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South Korea, China grapple with different priorities amid regional tensions

Seoul seeks cooperation in regional security; Beijing wants to focus on economic ties.

China and South Korea’s leaders have met Thursday amid a slightly tense climate, with differing priorities - Seoul emphasizing the need for Beijing’s cooperation in the security domain, while Beijing prioritizing economic collaboration.

“If we manage our bilateral relations by adhering to the multilaterally agreed rules in the international community, we can reduce many problems and build trust between the two countries,” South Korea’s President Yoon Suk Yeol told Chinese Premier Li Qiang in Jakarta, according to the South’s presidential office Thursday. 

Yoon, who is currently in Indonesia to attend the Association of Southeast Asian Nations (ASEAN) meeting, stressed that Seoul’s military cooperation with the United States and Japan will only be strengthened if North Korea intensifies its nuclear programs, the presidential office said. Yoon's remarks can be seen as Seoul pressing Beijing to play a constructive role in the Korean peninsula.

Chinese Premier Li suggested that the two countries explore new ties and deepen their long-standing trust as they promote common interests.

A South Korean diplomatic source told Radio Free Asia that the meeting was requested by the Chinese side.

The surprise meeting came as North Korean leader Kim Jong Un is set to meet Russian President Vladimir Putin this month, according to U.S. and South Korea authorities. While the specific agenda for the summit remains unclear, ammunition trading is expected to be on the negotiation table, given Russia’s urgent need for military equipment.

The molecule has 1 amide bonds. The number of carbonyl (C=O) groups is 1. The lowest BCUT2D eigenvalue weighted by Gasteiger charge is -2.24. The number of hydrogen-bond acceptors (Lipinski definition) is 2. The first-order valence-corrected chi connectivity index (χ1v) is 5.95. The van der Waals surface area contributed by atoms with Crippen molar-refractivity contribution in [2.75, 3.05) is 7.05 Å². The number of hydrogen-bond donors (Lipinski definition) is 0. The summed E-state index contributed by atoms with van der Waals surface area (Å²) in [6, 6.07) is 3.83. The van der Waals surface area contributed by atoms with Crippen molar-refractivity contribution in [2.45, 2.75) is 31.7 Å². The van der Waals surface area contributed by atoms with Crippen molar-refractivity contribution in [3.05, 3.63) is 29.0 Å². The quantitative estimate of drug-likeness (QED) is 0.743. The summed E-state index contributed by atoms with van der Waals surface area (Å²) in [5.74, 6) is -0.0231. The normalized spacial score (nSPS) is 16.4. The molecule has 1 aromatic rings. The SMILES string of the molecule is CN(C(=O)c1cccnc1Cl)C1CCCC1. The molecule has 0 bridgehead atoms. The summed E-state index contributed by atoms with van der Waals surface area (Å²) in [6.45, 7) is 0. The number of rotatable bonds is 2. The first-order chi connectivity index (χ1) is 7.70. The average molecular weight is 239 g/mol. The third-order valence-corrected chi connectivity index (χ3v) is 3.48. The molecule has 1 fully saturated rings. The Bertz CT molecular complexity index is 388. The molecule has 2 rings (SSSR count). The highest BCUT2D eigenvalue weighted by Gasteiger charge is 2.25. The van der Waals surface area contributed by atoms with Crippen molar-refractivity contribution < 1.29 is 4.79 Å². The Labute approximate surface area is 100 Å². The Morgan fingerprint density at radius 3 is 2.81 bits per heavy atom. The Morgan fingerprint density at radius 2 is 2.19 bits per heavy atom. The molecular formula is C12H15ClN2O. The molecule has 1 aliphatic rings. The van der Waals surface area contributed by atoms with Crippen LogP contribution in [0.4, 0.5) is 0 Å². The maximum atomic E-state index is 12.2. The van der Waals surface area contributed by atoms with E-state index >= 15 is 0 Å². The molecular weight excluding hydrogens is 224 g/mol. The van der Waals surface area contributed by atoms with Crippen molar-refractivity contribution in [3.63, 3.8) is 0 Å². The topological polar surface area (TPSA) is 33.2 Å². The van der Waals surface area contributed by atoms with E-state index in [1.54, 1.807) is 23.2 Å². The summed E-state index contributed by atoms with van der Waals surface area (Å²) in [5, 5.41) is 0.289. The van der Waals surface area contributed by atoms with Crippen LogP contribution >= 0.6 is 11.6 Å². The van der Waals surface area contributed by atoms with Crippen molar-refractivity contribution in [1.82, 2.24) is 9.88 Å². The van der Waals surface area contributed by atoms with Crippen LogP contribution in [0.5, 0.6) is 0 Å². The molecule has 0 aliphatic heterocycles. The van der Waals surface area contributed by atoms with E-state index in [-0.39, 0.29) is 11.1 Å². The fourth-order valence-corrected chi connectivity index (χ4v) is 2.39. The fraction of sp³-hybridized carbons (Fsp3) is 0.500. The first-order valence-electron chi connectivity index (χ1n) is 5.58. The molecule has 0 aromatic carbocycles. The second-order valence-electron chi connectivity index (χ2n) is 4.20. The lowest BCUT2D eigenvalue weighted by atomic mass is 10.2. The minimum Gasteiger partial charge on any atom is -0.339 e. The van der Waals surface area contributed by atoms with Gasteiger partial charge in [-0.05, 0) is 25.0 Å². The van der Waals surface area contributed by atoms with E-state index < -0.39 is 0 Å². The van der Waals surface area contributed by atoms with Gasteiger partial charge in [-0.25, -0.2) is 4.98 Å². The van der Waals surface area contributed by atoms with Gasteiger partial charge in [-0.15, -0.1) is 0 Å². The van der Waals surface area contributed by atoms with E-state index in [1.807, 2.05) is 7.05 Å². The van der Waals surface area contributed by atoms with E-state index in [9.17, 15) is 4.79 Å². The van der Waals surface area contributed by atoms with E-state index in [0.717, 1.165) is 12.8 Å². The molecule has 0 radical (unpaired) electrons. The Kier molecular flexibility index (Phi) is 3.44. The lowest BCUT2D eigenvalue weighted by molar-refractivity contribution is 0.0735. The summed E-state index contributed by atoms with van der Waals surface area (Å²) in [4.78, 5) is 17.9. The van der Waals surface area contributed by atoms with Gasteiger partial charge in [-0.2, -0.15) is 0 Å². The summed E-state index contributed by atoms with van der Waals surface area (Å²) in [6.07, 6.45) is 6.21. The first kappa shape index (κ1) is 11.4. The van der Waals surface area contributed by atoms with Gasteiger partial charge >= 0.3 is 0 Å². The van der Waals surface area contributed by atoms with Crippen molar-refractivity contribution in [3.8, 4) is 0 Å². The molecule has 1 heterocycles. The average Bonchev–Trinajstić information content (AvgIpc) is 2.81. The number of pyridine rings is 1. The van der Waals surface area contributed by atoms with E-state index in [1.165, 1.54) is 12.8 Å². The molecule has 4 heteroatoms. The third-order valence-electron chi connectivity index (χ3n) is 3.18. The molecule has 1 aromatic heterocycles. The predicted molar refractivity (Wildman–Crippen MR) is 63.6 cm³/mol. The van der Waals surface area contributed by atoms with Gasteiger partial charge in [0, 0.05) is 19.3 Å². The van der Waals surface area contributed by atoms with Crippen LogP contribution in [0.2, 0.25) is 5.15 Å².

2023-09-05T151557Z_1389373308_RC2323A85V2G_RTRMADP_3_NORTHKOREA-RUSSIA.JPG
Russian President Vladimir Putin and North Korea’s leader Kim Jong Un pose for a photo during their meeting in Vladivostok, Russia, April 25, 2019. (Alexander Zemlianichenko/Reuters)

As North Korea and Russia aim to strengthen their diplomatic and military ties amidst tensions with the U.S. and its regional allies, they are seeking to involve China into the equation as this would transform their bilateral relationship into a formidable bloc against the U.S.-South Korea-Japan cooperation. Russia has formally proposed to China and North Korea for a joint naval drill in July, according to South Korea’s National Intelligence Service Monday.

Any move to strengthen political and military ties with North Korea and Russia, however, is most likely pressure that China can do without. It still needs to maintain its relations with the U.S. and its allies, especially on the economic front, where access to international markets and foreign investment is crucial to arrest a further deterioration of its economy. 

China extended its olive branch to the U.S.’s regional allies at the ASEAN plus three meeting Wednesday, with Li placing extra emphasis on the need to strengthen the trilateral economic cooperation among China, South Korea, and Japan. The premier added that the three nations should seek to promote regional economic integration.

“The key is for all of us to face up to problems, eliminate misunderstandings and manage our differences,” Li said. “It’s very important at present to oppose taking sides, bloc confrontations and a new cold war.”

While China values Russia and North Korea as its strategic asset against the U.S., becoming too closely aligned with the authoritarian neighbors may risk jeopardizing any delicate move that Beijing may take to find a balance with the U.S. and its regional allies.

As much as China wants to draw South Korea and Japan closer to its side economically, it is also unlikely to compromise on security matters, said Cheon Seong-whun, a former security strategy secretary for South Korea’s presidential office.

“China would be particularly wary of the extent of the trilateral security cooperation among the U.S., ROK, and Japan,” he said, referring to South Korea by its formal name. He even noted that Beijing would be watchful of the cooperation possibly extending to the Taiwan matter. “China, thus, is most likely to maintain its ties with Pyongyang and Moscow to counterbalance security cooperation among democracies, even as it extends its economic olive branches.”

Edited by Elaine Chan and Taejun Kang.


This content originally appeared on Radio Free Asia and was authored by Jeong-Ho Lee for RFA.


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